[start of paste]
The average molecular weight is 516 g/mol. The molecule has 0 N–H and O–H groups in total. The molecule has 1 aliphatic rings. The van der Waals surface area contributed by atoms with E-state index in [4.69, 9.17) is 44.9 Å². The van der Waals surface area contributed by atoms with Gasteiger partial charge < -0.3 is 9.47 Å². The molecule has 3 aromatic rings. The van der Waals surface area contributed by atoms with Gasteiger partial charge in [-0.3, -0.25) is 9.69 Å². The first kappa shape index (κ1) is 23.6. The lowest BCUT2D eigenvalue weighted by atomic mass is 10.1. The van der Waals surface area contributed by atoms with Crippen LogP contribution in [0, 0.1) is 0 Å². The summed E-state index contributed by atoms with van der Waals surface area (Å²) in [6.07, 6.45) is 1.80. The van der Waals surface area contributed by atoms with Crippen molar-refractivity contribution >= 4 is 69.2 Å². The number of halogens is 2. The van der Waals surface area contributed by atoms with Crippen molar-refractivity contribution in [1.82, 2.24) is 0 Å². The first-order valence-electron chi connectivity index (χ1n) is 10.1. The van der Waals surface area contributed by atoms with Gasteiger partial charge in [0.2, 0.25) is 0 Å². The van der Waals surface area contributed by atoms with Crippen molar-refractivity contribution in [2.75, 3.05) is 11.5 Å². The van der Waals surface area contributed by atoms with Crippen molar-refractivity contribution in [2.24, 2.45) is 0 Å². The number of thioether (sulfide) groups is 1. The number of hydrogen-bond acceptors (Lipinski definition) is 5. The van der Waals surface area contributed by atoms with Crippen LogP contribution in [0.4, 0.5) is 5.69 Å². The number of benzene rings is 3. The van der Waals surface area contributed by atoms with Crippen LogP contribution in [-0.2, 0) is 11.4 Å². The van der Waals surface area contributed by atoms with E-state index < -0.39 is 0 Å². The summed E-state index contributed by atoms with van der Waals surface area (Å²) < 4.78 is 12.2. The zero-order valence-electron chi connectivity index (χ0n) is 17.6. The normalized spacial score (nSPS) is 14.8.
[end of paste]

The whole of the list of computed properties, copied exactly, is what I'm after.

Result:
The average molecular weight is 516 g/mol. The molecule has 0 N–H and O–H groups in total. The molecule has 1 aliphatic rings. The van der Waals surface area contributed by atoms with E-state index in [4.69, 9.17) is 44.9 Å². The van der Waals surface area contributed by atoms with Gasteiger partial charge < -0.3 is 9.47 Å². The molecule has 3 aromatic rings. The van der Waals surface area contributed by atoms with Gasteiger partial charge in [-0.3, -0.25) is 9.69 Å². The first kappa shape index (κ1) is 23.6. The lowest BCUT2D eigenvalue weighted by atomic mass is 10.1. The van der Waals surface area contributed by atoms with Crippen LogP contribution in [0, 0.1) is 0 Å². The summed E-state index contributed by atoms with van der Waals surface area (Å²) in [6.07, 6.45) is 1.80. The van der Waals surface area contributed by atoms with Crippen molar-refractivity contribution >= 4 is 69.2 Å². The number of halogens is 2. The van der Waals surface area contributed by atoms with Crippen molar-refractivity contribution in [1.82, 2.24) is 0 Å². The first-order valence-electron chi connectivity index (χ1n) is 10.1. The van der Waals surface area contributed by atoms with Gasteiger partial charge in [0.2, 0.25) is 0 Å². The van der Waals surface area contributed by atoms with Crippen molar-refractivity contribution in [2.75, 3.05) is 11.5 Å². The van der Waals surface area contributed by atoms with Crippen molar-refractivity contribution in [2.24, 2.45) is 0 Å². The number of thioether (sulfide) groups is 1. The number of hydrogen-bond acceptors (Lipinski definition) is 5. The van der Waals surface area contributed by atoms with Crippen LogP contribution in [0.4, 0.5) is 5.69 Å². The number of benzene rings is 3. The van der Waals surface area contributed by atoms with Crippen LogP contribution in [-0.2, 0) is 11.4 Å². The van der Waals surface area contributed by atoms with E-state index < -0.39 is 0 Å². The summed E-state index contributed by atoms with van der Waals surface area (Å²) < 4.78 is 12.2. The zero-order valence-electron chi connectivity index (χ0n) is 17.6. The normalized spacial score (nSPS) is 14.8.